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May 1960

The Effects of Venoarterial Pumping for Circulation Support

Author Affiliations

From the Glover Clinic and the Thoracic and Cardiovascular Research Laboratory, The Presbyterian Hospital in Philadelphia.

AMA Arch Surg. 1960;80(5):830-837. doi:10.1001/archsurg.1960.01290220122014

Attempts have been made to support the circulation in myocardial infarction1 and congestive heart failure2 by diverting part of the venous return from the heart and pumping it into the aorta. We have previously reported a closed system * for withdrawing about half the venous return from the superior cava and pumping it without oxygenation into the lower aorta.3-5 This paper is concerned with the effects of venoarterial pumping on the circulation and metabolic state.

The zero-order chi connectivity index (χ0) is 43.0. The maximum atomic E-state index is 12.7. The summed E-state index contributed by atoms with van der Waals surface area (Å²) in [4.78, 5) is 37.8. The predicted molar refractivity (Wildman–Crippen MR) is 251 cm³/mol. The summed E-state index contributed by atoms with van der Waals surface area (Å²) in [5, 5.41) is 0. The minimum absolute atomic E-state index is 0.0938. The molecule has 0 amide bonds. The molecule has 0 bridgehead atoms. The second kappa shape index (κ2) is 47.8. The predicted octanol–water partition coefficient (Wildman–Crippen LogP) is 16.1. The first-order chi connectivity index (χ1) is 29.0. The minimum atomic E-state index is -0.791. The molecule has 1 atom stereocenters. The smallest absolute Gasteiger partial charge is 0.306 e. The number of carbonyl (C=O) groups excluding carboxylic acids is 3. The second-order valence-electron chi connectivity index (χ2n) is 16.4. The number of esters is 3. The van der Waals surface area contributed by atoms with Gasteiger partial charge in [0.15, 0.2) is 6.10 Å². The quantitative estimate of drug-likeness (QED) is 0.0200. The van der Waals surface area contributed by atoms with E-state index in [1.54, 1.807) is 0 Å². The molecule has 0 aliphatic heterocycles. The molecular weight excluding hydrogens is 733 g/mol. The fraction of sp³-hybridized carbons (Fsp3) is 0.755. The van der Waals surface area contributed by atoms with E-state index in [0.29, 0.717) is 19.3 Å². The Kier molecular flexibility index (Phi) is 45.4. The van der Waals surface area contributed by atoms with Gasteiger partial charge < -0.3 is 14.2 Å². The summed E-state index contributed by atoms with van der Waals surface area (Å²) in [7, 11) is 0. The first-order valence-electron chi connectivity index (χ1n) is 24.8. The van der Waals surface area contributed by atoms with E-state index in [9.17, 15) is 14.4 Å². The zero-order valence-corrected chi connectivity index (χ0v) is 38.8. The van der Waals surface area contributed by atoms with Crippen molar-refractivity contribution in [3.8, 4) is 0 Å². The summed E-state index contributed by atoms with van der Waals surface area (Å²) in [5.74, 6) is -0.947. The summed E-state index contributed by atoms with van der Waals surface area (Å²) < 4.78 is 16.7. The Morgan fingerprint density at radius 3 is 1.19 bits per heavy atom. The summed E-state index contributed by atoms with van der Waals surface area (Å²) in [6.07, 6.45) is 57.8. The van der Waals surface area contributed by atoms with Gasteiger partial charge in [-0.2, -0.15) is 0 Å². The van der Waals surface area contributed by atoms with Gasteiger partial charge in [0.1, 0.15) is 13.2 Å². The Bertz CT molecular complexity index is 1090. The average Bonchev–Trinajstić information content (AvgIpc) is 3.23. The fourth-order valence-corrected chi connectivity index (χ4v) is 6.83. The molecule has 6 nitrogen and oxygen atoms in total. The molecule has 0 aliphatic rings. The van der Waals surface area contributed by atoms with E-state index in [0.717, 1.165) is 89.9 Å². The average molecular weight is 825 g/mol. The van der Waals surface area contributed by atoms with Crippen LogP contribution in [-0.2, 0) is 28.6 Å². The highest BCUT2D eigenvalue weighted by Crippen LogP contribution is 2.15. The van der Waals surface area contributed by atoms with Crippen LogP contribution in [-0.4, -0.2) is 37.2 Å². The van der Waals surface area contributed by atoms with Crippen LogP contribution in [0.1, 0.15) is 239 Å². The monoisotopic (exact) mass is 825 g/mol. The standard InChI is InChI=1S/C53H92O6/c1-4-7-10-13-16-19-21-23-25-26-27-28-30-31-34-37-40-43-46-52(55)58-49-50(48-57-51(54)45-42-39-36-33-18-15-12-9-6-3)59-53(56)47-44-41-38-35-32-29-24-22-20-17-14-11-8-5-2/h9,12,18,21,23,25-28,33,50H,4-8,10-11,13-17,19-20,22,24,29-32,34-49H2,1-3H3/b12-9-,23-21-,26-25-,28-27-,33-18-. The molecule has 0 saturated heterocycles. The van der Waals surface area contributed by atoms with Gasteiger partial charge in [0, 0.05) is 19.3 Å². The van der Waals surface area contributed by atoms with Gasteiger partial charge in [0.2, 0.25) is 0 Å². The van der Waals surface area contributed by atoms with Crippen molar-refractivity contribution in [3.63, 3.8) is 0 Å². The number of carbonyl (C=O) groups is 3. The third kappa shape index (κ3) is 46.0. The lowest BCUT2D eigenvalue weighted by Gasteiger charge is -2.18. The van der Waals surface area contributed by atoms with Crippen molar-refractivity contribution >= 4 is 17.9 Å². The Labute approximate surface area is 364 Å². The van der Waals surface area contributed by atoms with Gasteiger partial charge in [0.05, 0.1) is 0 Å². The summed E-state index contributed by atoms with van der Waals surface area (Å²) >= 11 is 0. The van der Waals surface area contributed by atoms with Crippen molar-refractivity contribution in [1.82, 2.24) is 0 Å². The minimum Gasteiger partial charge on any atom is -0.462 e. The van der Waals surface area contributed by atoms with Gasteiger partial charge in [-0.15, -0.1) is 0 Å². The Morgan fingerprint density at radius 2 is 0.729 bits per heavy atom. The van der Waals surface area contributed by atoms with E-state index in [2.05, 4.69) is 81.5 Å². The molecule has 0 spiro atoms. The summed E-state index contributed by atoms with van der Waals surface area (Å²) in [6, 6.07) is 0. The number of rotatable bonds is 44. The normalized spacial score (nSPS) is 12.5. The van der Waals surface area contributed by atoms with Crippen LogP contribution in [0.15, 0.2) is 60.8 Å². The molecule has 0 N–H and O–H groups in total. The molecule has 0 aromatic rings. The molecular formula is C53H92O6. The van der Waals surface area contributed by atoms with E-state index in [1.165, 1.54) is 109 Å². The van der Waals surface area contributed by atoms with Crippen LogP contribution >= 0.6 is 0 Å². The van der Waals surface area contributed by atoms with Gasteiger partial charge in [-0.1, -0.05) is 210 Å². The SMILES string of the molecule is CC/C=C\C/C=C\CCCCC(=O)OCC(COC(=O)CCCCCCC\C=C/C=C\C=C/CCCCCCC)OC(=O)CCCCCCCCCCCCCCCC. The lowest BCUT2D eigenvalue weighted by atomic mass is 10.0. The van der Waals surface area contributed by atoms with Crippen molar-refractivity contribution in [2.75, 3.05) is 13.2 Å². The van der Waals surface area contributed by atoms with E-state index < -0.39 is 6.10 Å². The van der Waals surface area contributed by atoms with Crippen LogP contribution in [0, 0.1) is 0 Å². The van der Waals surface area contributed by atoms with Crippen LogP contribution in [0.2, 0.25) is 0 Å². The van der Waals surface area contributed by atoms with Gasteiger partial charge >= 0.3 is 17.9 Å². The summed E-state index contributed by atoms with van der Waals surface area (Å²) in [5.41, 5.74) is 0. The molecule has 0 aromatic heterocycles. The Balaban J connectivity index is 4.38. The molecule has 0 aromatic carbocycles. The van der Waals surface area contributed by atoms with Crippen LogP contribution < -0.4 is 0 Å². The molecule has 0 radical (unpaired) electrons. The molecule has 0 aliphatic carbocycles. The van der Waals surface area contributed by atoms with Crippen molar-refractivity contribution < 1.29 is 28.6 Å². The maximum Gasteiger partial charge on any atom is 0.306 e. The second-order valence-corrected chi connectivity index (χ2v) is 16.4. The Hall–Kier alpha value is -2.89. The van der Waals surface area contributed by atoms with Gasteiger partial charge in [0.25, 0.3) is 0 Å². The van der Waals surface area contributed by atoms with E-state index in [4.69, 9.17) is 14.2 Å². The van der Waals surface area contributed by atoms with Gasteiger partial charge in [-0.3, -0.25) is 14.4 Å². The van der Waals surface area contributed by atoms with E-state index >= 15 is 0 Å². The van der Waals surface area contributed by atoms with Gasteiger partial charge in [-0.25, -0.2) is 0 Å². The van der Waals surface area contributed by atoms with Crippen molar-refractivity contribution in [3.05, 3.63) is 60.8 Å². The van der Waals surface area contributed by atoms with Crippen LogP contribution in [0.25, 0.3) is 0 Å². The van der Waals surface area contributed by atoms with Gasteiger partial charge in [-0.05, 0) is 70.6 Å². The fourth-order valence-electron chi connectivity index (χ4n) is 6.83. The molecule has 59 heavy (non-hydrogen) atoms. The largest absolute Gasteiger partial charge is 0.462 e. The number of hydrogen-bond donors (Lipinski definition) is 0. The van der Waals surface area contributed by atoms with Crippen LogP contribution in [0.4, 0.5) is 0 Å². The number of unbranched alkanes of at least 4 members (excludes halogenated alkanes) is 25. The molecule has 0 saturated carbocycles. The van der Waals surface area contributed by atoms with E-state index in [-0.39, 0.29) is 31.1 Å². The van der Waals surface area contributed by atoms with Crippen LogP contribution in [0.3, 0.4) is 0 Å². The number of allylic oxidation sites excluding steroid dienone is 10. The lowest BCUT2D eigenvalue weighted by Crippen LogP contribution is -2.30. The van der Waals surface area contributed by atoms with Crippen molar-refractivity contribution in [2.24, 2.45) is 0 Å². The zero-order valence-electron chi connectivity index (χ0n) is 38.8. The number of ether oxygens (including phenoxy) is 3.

Methods  A Bardic cannula (No. 17 to No. 22) was inserted in the right external jugular vein of the subject dog, its tip reaching the junction of the innominate veins, and a similar cannula (No. 12 to No. 18) was placed in a femoral artery. Nylon adapters connect the cannulae to Tygon tubing of 3/8-in. (1 cm.) internal diameter which is used throughout the system. Two nylon adapters with side-arm stopcocks allow sampling,

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